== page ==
Among your discussions with employers about hiring and training needs should be a conversation about the industry credentials they value. Their answers may surprise you, and there may not be consensus. Understanding — or at least familiarizing yourself with—the credentialing landscape will help. See the ACTE publication “What is a Credential?” in the Resources section of this module for further background. Ideally, we want our students earning credentials that have all three of these characteristics:
Industry recognized/valued — credentials that are either developed or endorsed by a nationally recognized industry association or organization and are sought or accepted by companies within the industry sector for purposes of hiring or recruitment.
Stackable —a credential that is part of a sequence of credentials that can be accumulated over time to build up an individual’s qualifications is considered stackable. Typically, stackable credentials help individuals move up a career ladder or along a career pathway to different and potentially higher-paying jobs.
Portable — Credentials that are recognized and accepted as verifying the qualifications of an individual in other settings—either in other geographic areas, at other educational institutions, or by other industries or employing companies are considered portable.
If you find yourself having difficulty convening employers from your chosen sector of focus, what can you do? Find a “champion” among local employers who can be the one to invite others from the sector to the meeting. Ask your local chamber of commerce director to co-host the meeting with you. Leverage other employer organizations or industry groups such as a regional manufacturers’ association. While you can interview employers in a one-on-one setting, or even via online survey, the level of engagement you’ll experience and the resulting networking of employers across the sector make an in-person convening more than worth the effort it takes to assemble the group.
The bottom line that will be the ultimate measure of your employment engagement efforts is that the partnership is able to produce:
Programs that match the economic development needs of your community
Graduates that possess the skills necessary to ensure a high-quality workforce
Once employers have identified what they need, build a sector-based partnership whose partners have a:
Willingness to adopt a common language
Willingness to commit to strategies that will benefit the community as a whole
Willingness to see the journey through
Employer contributions can be both broad and deep. Employer partners can help you develop:
Workplace relevant curriculum
Career awareness/exploration/development activities
Work-based learning experiences (job shadowing, plant tours, internships)
Programs that are industry responsive
Employers can also work with instructors to help translate workplace skills into learning objectives that can be taught in a career pathways context. They can provide opportunities for instructors to visit the workplace and engage with employees and workplace tasks. Employers can conduct mock interviews, discuss hiring expectations, and provide a broad range of in-kind support. But remember – partnerships are a two-way street. The supply side – education, must be responsive to the demand side – business, for the partnership to enjoy success, be sustained, and expand.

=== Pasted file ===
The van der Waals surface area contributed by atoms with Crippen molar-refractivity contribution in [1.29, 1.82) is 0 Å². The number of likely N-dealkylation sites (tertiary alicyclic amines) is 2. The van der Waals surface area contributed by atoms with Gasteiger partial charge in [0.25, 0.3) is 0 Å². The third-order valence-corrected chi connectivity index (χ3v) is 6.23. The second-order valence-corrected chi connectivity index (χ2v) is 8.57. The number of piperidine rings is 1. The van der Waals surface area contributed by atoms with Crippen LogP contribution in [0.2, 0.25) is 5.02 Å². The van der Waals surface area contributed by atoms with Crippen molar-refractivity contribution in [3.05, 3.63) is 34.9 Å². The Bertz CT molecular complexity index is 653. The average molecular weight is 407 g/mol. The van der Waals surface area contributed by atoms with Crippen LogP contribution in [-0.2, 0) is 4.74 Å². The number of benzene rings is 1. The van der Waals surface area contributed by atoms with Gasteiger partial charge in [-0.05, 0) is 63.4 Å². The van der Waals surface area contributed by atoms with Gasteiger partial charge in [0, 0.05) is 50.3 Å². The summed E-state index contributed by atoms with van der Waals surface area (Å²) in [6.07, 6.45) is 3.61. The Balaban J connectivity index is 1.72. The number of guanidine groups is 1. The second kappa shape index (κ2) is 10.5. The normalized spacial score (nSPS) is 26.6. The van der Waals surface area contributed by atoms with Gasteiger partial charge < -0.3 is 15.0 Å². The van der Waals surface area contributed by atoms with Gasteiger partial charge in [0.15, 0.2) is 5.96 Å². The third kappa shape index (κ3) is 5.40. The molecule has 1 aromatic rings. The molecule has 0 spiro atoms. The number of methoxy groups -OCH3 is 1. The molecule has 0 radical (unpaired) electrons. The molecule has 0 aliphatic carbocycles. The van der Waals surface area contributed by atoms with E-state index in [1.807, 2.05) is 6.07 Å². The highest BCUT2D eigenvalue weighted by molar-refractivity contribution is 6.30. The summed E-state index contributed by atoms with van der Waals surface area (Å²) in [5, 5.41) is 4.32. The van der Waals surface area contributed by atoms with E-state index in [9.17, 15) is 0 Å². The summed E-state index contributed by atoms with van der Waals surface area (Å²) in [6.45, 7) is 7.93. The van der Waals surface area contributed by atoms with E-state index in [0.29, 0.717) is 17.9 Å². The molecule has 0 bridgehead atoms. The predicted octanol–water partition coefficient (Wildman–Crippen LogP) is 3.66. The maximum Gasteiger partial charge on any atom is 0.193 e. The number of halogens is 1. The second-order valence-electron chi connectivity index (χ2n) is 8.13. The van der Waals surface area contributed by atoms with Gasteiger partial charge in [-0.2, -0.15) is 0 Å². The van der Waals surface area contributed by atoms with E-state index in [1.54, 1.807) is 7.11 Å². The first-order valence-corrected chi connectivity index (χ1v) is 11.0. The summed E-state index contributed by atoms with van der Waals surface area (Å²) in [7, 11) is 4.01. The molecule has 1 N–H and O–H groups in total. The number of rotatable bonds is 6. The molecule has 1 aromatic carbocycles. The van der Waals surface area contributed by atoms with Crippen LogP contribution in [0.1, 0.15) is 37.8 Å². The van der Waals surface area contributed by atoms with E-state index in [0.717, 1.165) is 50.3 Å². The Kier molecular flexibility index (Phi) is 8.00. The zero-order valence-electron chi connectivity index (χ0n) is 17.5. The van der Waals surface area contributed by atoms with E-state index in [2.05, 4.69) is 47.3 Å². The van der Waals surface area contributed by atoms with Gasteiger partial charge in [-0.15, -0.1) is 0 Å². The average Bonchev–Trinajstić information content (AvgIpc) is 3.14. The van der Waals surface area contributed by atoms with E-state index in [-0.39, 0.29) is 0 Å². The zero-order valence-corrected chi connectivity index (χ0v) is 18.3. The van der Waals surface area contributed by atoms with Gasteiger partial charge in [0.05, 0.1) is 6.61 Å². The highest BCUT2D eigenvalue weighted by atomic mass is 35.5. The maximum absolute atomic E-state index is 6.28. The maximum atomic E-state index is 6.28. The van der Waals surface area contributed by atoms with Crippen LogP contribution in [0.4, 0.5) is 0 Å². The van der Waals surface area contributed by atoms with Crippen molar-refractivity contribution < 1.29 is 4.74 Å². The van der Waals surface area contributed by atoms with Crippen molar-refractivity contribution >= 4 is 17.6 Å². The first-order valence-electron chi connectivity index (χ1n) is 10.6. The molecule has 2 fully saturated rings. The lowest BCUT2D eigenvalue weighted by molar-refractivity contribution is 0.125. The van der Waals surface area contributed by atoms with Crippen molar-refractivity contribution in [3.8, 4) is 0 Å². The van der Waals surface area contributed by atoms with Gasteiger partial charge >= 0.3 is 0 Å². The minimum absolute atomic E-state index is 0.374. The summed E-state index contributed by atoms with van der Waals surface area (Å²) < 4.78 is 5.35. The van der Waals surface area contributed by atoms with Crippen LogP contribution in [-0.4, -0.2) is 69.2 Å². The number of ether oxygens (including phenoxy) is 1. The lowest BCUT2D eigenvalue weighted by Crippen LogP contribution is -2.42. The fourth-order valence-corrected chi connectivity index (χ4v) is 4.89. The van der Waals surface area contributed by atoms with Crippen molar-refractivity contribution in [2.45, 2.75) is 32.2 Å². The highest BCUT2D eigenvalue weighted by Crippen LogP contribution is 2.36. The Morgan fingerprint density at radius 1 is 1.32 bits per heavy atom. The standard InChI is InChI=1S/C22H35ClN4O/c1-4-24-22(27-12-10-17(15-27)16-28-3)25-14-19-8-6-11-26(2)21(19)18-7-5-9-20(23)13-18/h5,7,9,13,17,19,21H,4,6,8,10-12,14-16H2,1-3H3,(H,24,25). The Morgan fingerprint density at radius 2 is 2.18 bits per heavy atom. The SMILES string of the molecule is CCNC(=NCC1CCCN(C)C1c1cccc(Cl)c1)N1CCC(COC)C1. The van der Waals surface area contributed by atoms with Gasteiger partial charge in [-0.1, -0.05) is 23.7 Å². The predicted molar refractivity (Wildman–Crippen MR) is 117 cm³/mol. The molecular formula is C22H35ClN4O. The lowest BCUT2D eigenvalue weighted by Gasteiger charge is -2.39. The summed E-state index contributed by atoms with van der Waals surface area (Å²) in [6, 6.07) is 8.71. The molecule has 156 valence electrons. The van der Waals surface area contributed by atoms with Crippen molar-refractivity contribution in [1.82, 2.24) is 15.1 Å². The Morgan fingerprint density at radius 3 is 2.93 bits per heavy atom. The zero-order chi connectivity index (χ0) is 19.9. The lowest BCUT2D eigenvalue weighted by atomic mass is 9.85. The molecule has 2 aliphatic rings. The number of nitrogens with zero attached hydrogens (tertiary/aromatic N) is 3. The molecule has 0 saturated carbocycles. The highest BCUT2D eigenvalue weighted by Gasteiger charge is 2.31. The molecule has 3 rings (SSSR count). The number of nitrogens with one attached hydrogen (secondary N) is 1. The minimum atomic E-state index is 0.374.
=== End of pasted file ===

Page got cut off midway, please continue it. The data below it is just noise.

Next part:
There are excellent examples of employer partnerships in your state, and across the country. Don’t be shy to reach out to others in similar roles to discuss issues of common interest and benefit from lessons learned. Take some time to read about the innovations of other North Carolina community colleges and review the partnership examples in the Resources section of this module.
While employer partnerships can be rewarding and successful, don’t assume your journey will be free of speed bumps. As with any partnership endeavor, there are challenges you can expect along the way. Doing your homework and anticipating some of the issues you may face when bringing two very different cultures – business and education – together will prepare you for the road ahead.
Potential challenges you may encounter:
Moving from discussion to partnership commitment
Finding the right people to make things happen
Employers and educators articulate their expectations and how they’ll measure success differently
Finding common ground and developing mutual respect
Understanding each other’s needs and “decoding” unfamiliar technology
Engaging the right combination of employers who can articulate skills and workplace competencies needed by entry-level employees
Keeping all partners engaged to maintain momentum
Be flexible in your approach, be open to new possibilities, and be willing to be a partner. The destination will be worth the investment in the journey.